Today, everything is almost instantaneous. You have to be on edge and you have to be ready for the immediate event that could take place or the immediate response that is required or the immediate solution that you have to offer to a problem.

But of course, there are times when you enter negotiations in which they are not always instantaneous. They take time. They need preparation. They need a lot of shuttle diplomacy. They need a lot of thinking. They need a lot of knowledge. You tap into all the pools of knowledge that exist because no one diplomat or no one negotiator knows everything about any given issue.

So today, someone who negotiates with Afghanistan, has to rely on dozens of experts in so many different fields in order to then sit at a table and start talking to another side. It has become that complex, but we also have the benefit of having so much information and so much knowledge that is accessible now that wasn’t so easily accessible back then.

Kryder: Cross-cultural issues really complicate negotiations as well. You were the Afghan Ambassador to Canada and then to France. What kinds of issues came up in each of those countries that were especially challenging or different based on the culture? How did you learn how to adapt your style to the different cultures?

Samad: I had the added advantage of having been exposed to Western societies and Western languages, as I mentioned to you earlier, because I grew up partially in a Western society. But each Western society is different. I cannot compare Canada to the United States or France to the UK or Italy.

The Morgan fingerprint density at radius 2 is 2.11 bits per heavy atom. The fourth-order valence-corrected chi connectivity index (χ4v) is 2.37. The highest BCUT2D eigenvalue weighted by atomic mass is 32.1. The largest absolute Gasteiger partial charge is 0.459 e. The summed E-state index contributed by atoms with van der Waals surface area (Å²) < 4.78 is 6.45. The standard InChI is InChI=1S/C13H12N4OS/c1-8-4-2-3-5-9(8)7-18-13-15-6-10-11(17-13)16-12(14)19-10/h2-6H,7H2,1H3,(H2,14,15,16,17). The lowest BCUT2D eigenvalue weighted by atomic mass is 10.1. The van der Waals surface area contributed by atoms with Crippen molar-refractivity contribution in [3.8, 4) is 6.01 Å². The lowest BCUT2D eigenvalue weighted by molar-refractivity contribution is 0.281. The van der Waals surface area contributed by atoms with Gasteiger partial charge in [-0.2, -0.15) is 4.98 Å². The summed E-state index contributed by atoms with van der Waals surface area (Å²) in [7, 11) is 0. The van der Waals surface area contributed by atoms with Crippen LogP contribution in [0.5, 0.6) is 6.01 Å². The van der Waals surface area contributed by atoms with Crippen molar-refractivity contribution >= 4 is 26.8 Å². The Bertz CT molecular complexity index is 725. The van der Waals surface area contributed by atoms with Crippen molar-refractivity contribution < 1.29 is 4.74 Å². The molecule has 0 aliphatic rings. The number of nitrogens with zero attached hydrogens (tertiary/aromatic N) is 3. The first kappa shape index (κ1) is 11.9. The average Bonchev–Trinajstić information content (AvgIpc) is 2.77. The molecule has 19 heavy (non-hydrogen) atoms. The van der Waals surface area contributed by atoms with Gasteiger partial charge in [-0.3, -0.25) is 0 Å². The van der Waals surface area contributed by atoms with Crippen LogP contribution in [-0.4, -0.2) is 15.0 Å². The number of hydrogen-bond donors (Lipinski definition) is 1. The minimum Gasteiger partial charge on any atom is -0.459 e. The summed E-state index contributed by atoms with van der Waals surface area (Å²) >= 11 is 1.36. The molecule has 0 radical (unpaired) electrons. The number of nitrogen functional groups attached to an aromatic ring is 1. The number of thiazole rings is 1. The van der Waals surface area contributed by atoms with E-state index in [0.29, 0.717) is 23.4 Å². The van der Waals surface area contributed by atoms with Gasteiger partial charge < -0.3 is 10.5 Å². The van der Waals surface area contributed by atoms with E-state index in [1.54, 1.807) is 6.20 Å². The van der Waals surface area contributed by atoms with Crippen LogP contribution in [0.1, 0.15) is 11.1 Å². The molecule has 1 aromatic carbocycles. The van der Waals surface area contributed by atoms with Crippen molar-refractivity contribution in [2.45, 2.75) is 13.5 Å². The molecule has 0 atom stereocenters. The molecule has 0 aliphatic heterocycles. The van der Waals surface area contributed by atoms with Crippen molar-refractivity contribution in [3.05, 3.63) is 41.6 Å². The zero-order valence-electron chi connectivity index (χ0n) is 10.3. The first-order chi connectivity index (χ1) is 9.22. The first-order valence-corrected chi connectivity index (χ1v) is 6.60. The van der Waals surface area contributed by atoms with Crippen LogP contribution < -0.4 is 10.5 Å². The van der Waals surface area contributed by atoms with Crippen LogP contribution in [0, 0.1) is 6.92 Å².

What a diplomat does first of all is get to know his or her environment and that environment means not only history, but it means society, it means economy and everything that makes up a country as complex as it is and no one should claim to know everything about a country or be an expert in anything. The boundaries of knowledge are beyond our reach and it’s a good thing.

What you have to do is strengthen your knowledge base, then your job is to connect and that’s where cross-culturalism comes into play; using your country’s baggage and whatever makes your country identifiable or seen and perceived by the other side as being different. You go in and try to tell people that you’re not so different actually, that we have a lot to share and a lot in common. A diplomat’s job is actually to create those bonds and those bridges and those connectivity’s and those areas where we come together, whether as human beings or as entities whether national entities or cultural entities or ethnic entities, whatever it might be. So you have to explain.